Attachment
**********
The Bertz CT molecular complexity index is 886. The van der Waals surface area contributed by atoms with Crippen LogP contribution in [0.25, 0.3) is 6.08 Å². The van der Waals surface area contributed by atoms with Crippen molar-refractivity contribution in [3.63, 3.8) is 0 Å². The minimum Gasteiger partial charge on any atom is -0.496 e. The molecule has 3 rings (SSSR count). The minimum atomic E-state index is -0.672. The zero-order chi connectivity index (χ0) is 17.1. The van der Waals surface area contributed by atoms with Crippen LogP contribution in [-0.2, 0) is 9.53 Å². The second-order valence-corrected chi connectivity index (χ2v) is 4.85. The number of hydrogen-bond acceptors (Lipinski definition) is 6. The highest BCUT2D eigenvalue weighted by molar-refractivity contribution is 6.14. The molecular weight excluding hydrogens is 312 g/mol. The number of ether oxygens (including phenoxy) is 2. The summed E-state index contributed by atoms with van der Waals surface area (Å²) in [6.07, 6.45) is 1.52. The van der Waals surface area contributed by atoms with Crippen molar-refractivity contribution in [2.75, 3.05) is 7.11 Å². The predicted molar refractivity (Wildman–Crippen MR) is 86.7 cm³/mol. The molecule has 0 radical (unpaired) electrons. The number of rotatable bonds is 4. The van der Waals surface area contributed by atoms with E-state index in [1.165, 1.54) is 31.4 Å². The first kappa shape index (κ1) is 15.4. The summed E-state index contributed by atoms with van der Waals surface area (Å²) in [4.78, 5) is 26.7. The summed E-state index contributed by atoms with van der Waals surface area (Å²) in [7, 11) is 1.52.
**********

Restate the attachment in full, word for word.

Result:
The Bertz CT molecular complexity index is 886. The van der Waals surface area contributed by atoms with Crippen LogP contribution in [0.25, 0.3) is 6.08 Å². The van der Waals surface area contributed by atoms with Crippen molar-refractivity contribution in [3.63, 3.8) is 0 Å². The minimum Gasteiger partial charge on any atom is -0.496 e. The molecule has 3 rings (SSSR count). The minimum atomic E-state index is -0.672. The zero-order chi connectivity index (χ0) is 17.1. The van der Waals surface area contributed by atoms with Crippen LogP contribution in [-0.2, 0) is 9.53 Å². The second-order valence-corrected chi connectivity index (χ2v) is 4.85. The number of hydrogen-bond acceptors (Lipinski definition) is 6. The highest BCUT2D eigenvalue weighted by molar-refractivity contribution is 6.14. The molecular weight excluding hydrogens is 312 g/mol. The number of ether oxygens (including phenoxy) is 2. The summed E-state index contributed by atoms with van der Waals surface area (Å²) in [6.07, 6.45) is 1.52. The van der Waals surface area contributed by atoms with Crippen molar-refractivity contribution in [2.75, 3.05) is 7.11 Å². The predicted molar refractivity (Wildman–Crippen MR) is 86.7 cm³/mol. The molecule has 0 radical (unpaired) electrons. The number of rotatable bonds is 4. The van der Waals surface area contributed by atoms with E-state index in [1.165, 1.54) is 31.4 Å². The first kappa shape index (κ1) is 15.4. The summed E-state index contributed by atoms with van der Waals surface area (Å²) in [4.78, 5) is 26.7. The summed E-state index contributed by atoms with van der Waals surface area (Å²) in [7, 11) is 1.52.